I dare you to ask your focus groups about Beefystevo and his crimes. I dare you, New York Times. You know what will happen, and I know what will happen. Do it, you diner-hounding cowards.
(Sandy, 48, white, Calif., property manager) I want DeSantis to run. He’s just like Trump. He’s just as cantankerous, but I think he’s a little bit more refined. For example, you have Jack Daniels, or you have Gentleman Jack. Gentleman Jack is a lot smoother, but it’s still whiskey.
Thank God we finally have someone willing to be honest about Republican politics. That's the word that comes to mind when you think about Florida's Ron DeSantis: Refined. The man is refined, in that you can either suck on what he's selling or what Trump's selling and both will get you nice and politically sh*tfaced but the DeSantis version goes down smooooother. It's probably because Ron DeSantis doesn't have as much golf-course bunker sand in his shoes. It might be because the DeSantis bottle is spiked with 20% hydroxychloroquine siphoned from an early-pandemic Florida stockpile DeSantis is still trying to get rid of.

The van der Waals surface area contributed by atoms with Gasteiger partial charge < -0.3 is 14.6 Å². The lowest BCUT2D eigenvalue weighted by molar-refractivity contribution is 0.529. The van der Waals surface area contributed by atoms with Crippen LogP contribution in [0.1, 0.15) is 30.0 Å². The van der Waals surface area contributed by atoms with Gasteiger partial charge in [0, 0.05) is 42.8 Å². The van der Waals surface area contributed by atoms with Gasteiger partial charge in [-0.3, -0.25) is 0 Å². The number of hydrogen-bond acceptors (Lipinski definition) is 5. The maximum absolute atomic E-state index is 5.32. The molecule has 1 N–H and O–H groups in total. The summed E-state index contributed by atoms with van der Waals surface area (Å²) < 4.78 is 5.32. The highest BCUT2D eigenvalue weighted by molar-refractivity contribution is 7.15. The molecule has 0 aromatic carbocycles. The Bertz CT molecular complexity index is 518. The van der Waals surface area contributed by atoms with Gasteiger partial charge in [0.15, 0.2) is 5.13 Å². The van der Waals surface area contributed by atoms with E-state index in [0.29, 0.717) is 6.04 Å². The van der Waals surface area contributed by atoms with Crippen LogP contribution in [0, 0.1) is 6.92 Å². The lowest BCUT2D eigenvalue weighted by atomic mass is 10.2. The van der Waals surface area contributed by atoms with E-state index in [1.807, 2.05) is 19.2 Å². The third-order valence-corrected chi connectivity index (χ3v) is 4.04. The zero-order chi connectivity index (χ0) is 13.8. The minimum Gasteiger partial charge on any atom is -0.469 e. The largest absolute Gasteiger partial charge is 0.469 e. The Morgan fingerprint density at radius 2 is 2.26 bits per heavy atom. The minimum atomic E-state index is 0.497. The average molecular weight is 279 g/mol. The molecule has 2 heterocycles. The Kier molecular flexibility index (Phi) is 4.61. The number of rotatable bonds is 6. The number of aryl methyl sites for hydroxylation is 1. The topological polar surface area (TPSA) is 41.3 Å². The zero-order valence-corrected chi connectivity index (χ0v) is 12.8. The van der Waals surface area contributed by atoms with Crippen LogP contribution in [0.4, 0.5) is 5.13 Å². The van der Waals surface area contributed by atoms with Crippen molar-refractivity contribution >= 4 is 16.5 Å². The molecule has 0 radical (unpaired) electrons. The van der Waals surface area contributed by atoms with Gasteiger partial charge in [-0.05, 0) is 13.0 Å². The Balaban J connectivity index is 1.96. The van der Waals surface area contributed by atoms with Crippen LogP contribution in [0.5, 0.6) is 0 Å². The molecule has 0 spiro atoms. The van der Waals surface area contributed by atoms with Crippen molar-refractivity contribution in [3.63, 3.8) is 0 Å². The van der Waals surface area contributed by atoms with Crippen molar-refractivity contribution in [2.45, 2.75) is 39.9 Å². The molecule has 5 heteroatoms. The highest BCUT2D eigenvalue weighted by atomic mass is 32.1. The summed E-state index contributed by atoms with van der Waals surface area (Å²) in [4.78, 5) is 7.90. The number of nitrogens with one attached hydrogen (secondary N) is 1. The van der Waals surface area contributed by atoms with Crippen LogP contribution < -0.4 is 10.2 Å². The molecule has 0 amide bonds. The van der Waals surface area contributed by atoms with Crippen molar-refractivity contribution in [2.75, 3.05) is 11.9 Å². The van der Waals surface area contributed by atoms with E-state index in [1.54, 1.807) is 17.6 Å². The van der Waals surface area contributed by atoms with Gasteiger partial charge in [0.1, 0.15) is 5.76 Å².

Hey, so do any of our fine Normal Republican Americans want to revise or extend their past remarks about the 2020 presidential election being stolen just because a traitorous crapsack and his eight syphillitic reindeer shouted about it way back when? Anyone want to walk that back, or not walk that back?
Was Trump, glorious figurehead who raised American life into the highest tier of awesomeness that has ever been, "cheated" out of winning his pandemic economic-crisis post-(first)-impeachment election?
(Andrea, 49, white, N.J., executive assistant) Cheated as in ballots — truckloads of ballots showing up in the middle of the night. There’s videos of it. There is proof. [...]
(Sandy, 48, white, Calif., property manager) I know the videos that Andrea is talking about. It’s well documented, but the media doesn’t want to cover that type of stuff.
(Judi, 73, white, Okla., retired) No, I still think [Trump] won the election and that he should still be our president. He should be our president right now.
Truckloads! Truckloads of secret vaccines! I mean, ballots! It's all on video! It's streaming in 5G from every maple tree, but the government doesn't want you to know! It is very important that we, the readers of The New York Times, are exposed to the free and unfettered opinions of our nation's most thickheaded and source-agnostic of opinion havers, because reasons! How would America know that one specific retired Oklahoma vaccine skeptic believes Joe Biden is not the legitimate president if The New York Times did not create an entire "interactive" web feature highlighting this important f*cking information? How could the readership survive if we did not contact these people not once, but a second time so that they could rub their curlicue opinions in our eyeballs twice instead of once?